William Shakespeare: All's Well That Ends Well, Act IV
Enter Second French Lord, with five or six other soldiers in ambush
He can come no other way but by this hedge-corner. When you sally upon him, speak what terrible language you will: though you understand it not yourselves, no matter; for we must not seem to understand him, unless some one among us whom we must produce for an interpreter.
He must think us some band of strangers i' the adversary's entertainment. Now he hath a smack of all neighbouring languages; therefore we must every one be a man of his own fancy, not to know what we speak one to another; so we seem to know, is to know straight our purpose: choughs' language, gabble enough, and good enough. As for you, interpreter, you must seem very politic. But couch, ho! here he comes, to beguile two hours in a sleep, and then to return and swear the lies he forges.
Ten o'clock: within these three hours 'twill be time enough to go home. What shall I say I have done? It must be a very plausive invention that carries it: they begin to smoke me; and disgraces have of late knocked too often at my door. I find my tongue is too foolhardy; but my heart hath the fear of Mars before it and of his creatures, not daring the reports of my tongue.
What the devil should move me to undertake the recovery of this drum, being not ignorant of the impossibility, and knowing I had no such purpose? I must give myself some hurts, and say I got them in exploit: yet slight ones will not carry it; they will say, 'Came you off with so little?' and great ones I dare not give. Wherefore, what's the instance? Tongue, I must put you into a butter-woman's mouth and buy myself another of Bajazet's mule, if you prattle me into these perils.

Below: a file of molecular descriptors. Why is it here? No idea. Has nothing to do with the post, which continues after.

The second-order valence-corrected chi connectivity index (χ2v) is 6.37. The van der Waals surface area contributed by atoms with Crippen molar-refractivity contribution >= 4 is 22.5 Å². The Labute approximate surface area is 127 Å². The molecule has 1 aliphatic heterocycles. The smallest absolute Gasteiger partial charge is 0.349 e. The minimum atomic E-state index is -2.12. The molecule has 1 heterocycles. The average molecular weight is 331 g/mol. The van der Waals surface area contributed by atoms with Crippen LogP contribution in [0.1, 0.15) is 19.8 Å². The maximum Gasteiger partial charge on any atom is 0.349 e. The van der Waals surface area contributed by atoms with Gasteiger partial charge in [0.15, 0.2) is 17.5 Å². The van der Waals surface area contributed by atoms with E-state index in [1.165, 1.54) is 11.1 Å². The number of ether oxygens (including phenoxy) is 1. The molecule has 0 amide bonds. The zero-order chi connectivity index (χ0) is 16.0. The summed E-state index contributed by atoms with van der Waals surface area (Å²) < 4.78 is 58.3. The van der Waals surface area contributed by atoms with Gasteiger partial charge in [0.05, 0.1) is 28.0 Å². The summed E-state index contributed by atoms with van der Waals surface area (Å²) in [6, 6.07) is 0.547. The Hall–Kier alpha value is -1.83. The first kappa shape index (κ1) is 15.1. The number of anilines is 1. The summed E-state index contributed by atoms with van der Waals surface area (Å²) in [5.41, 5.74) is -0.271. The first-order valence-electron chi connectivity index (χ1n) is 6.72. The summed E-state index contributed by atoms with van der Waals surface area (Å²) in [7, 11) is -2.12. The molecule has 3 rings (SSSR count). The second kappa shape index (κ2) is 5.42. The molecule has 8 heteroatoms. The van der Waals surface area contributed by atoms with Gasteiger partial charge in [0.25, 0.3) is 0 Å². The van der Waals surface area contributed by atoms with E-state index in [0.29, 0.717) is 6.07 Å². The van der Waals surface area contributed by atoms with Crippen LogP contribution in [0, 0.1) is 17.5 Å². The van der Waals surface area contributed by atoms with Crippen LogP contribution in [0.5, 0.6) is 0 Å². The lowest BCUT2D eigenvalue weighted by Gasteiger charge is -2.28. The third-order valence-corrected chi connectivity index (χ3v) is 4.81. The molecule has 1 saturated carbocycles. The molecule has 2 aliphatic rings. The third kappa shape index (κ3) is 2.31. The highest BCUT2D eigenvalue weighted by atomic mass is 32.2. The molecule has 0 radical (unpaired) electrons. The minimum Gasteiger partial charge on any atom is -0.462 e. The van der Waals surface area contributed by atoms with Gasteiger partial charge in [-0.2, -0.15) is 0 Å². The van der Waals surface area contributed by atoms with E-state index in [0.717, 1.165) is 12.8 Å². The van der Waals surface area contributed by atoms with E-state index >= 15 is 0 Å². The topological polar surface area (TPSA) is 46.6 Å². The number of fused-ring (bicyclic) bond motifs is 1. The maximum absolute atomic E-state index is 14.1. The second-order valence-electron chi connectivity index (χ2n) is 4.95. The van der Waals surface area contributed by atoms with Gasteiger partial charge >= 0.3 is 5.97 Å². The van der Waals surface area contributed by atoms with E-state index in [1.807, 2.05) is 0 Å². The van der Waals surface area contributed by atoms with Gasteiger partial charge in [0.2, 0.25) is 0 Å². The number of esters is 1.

I would the cutting of my garments would serve the turn, or the breaking of my Spanish sword.
They seize and blindfold him
I know you are the Muskos' regiment:
And I shall lose my life for want of language;
If there be here German, or Dane, low Dutch,
Italian, or French, let him speak to me; I'll
Discover that which shall undo the Florentine.
Boskos vauvado: I understand thee, and can speak thy tongue. Kerely bonto, sir, betake thee to thy faith, for seventeen poniards are at thy bosom.
The general is content to spare thee yet;
And, hoodwink'd as thou art, will lead thee on
To gather from thee: haply thou mayst inform
Something to save thy life.
O, let me live!
And all the secrets of our camp I'll show,
Their force, their purposes; nay, I'll speak that
Which you will wonder at.
Exit, with Parolles guarded. A short alarum within
Go, tell the Count Rousillon, and my brother,
We have caught the woodcock, and will keep him muffled
Till we do hear from them.